All patients can benefit from a good program of supportive or palliative care, begun at the time of diagnosis. Support groups, attention to pain management, assistance in finding financial and insurance assistance and psychosocial assistance to both patient and family can markedly improve the quality of life. Complementary medicine approaches can be very helpful as well such as acupuncture or relaxation exercises to help reduce the sense of breathlessness that can accompany mesothelioma progression.
In sum, mesothelioma is a disease that is difficult to diagnose early and once symptoms occur is difficult to treat effectively. Nevertheless, there is a lot of research underway looking at prevention, early diagnosis and improved methods of treatment along with maximizing supportive care. So there is real reason to be upbeat about the future. In the meantime, there are groups that offer education and support including Mesothelioma Resource Online (sponsored by a law firm) and sites such as that of the Mayo Clinic that have good overviews. And treatment centers that use the multi-disciplinary team approach can offer superior care.
Praise for Dr Schimpff
The craft of science writing requires skills that are arguably the most underestimated and misunderstood in the media world. Dumbing down all too often gets mistaken for clarity. Showmanship frequently masks a poor presentation of scientific issues. Factoids are paraded in lieu of ideas. Answers are marketed at the expense of searching questions. By contrast, Steve Schimpff provides a fine combination of enlightenment and reading satisfaction. As a medical scientist he brings his readers encyclopedic knowledge of his subject. As a teacher and as a medical ambassador to other disciplines he's learned how to explain medical breakthroughs without unnecessary jargon. As an advisor to policymakers he's acquired the knack of cutting directly to the practical effects, showing how advances in medical science affect the big lifestyle and economic questions that concern us all. But Schimpff's greatest strength as a writer is that he's a physician through and through, caring above all for the person. His engaging conversational style, insights and fascinating treasury of cutting-edge information leave both lay readers and medical professionals turning his pages. In his hands the impact of new medical technologies and discoveries becomes an engrossing story about what lies ahead for us in the 21st century: as healthy people, as patients of all ages, as children, as parents, as taxpayers, as both consumers and providers of health services. There can be few greater stories than the adventure of what awaits our minds, bodies, budgets, lifespans and societies as new technologies change our world. Schimpff tells it with passion, vision, sweep, intelligence and an urgency that none of us can ignore.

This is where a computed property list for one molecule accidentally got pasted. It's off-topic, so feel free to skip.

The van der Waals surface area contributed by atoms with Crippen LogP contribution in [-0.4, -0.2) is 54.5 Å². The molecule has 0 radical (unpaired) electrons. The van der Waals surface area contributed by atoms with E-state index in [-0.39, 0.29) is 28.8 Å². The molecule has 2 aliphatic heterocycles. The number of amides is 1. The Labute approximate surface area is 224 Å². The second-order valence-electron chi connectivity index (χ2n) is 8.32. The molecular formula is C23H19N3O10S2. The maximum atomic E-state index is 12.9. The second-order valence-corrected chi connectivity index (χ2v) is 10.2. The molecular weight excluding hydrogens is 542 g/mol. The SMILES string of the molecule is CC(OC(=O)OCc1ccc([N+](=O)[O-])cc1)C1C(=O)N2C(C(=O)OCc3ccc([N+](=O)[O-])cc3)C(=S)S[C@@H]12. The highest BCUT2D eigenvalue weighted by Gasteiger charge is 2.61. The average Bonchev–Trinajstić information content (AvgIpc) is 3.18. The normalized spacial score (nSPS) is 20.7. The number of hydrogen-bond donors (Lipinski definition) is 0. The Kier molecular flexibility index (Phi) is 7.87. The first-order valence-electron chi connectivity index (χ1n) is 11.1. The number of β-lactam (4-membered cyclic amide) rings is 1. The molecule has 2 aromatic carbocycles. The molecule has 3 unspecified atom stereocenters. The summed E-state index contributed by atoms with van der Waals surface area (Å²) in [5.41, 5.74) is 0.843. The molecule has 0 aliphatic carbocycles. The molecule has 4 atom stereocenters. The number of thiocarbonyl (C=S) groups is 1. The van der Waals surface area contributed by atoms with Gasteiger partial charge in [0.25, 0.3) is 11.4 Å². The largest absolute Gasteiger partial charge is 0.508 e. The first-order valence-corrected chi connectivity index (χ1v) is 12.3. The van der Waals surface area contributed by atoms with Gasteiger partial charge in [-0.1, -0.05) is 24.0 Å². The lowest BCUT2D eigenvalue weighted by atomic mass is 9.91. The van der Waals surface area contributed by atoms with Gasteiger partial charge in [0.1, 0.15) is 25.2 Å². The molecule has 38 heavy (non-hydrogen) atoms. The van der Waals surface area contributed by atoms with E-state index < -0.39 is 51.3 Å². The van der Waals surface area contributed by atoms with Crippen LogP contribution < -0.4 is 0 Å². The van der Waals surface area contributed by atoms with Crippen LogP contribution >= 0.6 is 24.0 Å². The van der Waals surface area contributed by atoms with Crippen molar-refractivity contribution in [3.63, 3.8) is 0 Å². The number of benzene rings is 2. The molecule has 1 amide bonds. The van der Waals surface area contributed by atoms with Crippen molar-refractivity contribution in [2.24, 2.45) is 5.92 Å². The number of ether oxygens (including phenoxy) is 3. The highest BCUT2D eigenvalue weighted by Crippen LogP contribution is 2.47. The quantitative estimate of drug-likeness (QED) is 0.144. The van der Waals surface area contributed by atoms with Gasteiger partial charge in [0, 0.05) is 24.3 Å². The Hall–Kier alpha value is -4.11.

-- N.J. Slabbert, science writer, co-author of Innovation, The Key to Prosperity: Technology & America's Role in the 21st Century Global Economy (with Aris Melissaratos, director of technology enterprise at the John Hopkins University).